woman working from home in the garden
Image: Adobe Stock

Change locations

One member of The Homeworker community did once admit to working from her bathroom! The tiles on the floor were a cool alternative and made homeworking more comfortable.

While we are not suggesting taking your Zoom calls from the bathroom floor, do think about moving your workspace to a cooler spot. Shadier rooms or those on the north side of the house tend to be cooler. If you have a small table, portable desk or console table you can use as a desk, this is ideal.

If you can find a shady spot with some breeze, working in the garden could be a great alternative to keep cool when you work from home.

One of the best hacks we like is to take the ironing board out and use it as a standing desk. Portable, good for your posture, and easy to pack away!

Switch off to keep cool

In this instance we are talking about appliances. Many electrical appliances give off heat. The obvious one is the oven so try to limit cooking with the oven. (We generally want to eat cooler foods such as salads in the heat anyway). Save clothes washing until the evening and make the most of the energy and cost-saving as well. Some energy suppliers have better tariffs for using your appliances overnight to help you save money.

Duty of care of employers

For remote workers, employers have a duty of care to ensure their workers have a safe and healthy environment.

Legally, there is no maximum working temperature limit as some work environments are exposed to high heat. However, managers still need to consider how the heat could be impacting their staff.

“The legal responsibilities in respect of health and safety in the workplace still apply and this means carrying out a risk assessment and ensuring that employees work in temperatures that are reasonable and do not place their health and safety at risk,” says William Walsh, partner in the employment team at law firm, DMH Stallard.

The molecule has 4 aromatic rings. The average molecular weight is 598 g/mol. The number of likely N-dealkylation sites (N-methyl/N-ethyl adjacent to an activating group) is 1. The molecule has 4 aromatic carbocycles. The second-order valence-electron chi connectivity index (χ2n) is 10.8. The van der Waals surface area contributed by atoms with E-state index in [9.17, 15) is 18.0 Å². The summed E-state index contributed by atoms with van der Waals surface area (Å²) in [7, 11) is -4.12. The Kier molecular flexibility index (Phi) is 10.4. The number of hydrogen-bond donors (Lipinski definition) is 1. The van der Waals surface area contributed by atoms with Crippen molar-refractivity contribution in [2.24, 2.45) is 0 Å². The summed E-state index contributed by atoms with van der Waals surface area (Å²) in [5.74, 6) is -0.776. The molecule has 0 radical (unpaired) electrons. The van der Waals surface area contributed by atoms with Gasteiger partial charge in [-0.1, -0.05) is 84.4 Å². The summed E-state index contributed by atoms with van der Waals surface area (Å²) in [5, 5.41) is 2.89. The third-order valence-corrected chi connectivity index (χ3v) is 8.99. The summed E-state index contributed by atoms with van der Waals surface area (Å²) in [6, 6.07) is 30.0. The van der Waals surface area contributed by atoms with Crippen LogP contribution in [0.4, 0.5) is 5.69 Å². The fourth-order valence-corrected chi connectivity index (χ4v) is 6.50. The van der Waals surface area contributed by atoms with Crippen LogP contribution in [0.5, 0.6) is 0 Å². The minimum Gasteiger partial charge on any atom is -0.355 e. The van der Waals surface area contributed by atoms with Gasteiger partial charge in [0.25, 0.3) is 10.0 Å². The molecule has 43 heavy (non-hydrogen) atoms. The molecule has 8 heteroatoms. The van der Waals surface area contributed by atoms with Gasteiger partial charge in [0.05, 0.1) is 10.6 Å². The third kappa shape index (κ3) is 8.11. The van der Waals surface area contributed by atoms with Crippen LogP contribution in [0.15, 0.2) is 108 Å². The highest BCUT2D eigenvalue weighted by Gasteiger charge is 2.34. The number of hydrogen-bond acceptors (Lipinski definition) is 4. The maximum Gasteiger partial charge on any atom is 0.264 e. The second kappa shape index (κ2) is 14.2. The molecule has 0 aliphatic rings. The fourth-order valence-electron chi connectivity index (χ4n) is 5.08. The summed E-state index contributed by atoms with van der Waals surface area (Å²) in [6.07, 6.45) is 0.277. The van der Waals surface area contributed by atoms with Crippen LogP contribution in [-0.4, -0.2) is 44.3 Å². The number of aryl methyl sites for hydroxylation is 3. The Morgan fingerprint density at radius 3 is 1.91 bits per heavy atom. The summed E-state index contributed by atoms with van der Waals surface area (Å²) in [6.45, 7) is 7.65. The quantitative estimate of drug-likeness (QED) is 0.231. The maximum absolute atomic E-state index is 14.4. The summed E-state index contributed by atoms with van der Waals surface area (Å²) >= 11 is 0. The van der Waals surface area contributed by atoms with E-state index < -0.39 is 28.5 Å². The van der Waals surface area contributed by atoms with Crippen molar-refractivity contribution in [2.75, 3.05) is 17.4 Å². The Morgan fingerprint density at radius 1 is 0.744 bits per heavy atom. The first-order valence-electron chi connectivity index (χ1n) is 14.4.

If people are working from home, the health and safety obligations still apply to that working environment.

“The risks should be much lower, as home workers are unlikely to be undertaking physical tasks and, even if they were told to stop working, those individuals would still be in their same home environment. But the issue should not be discounted altogether.

If, for example, it was known that an employee was working from their home office set up in a small box room up in a loft conversion, where it could get uncomfortably hot, they should be encouraged to move and, if necessary, given flexibility around their tasks to allow them to do so.” 

Embrace homeworking life

Finally, let’s look at how to make the most of remote working on a hot day.

There may be a few sneaky benefits to working from home in the heat that help you to be more productive.

A quick dip in the children’s paddling pool, a quick hose down or spray in the sprinkler, and of course, no judgement if you are wearing a costume or trunks to work in!

While heat can be uncomfortable, you may be someone who loves the sunshine so being able to take lunch out in the garden or work outside for a short period are all wonderful benefits.

Find a shady spot and enjoy a wealth of interesting articles and inspiration for your mind, body and business.

Get The Homeworker magazine in print. Each volume is packed with quality content, relevant, insightful, and thought-provoking articles that will help you make healthier work-life choices.

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About the author

Louise is an award-winning journalist and speaker who focuses on working from home, remote work and wellbeing. She is the founder of  The Homeworker, which is dedicated to helping you thrive when you work from home. The Homeworker publishes articles that are designed to keep you healthy, happy, fulfilled, and more productive in work and life.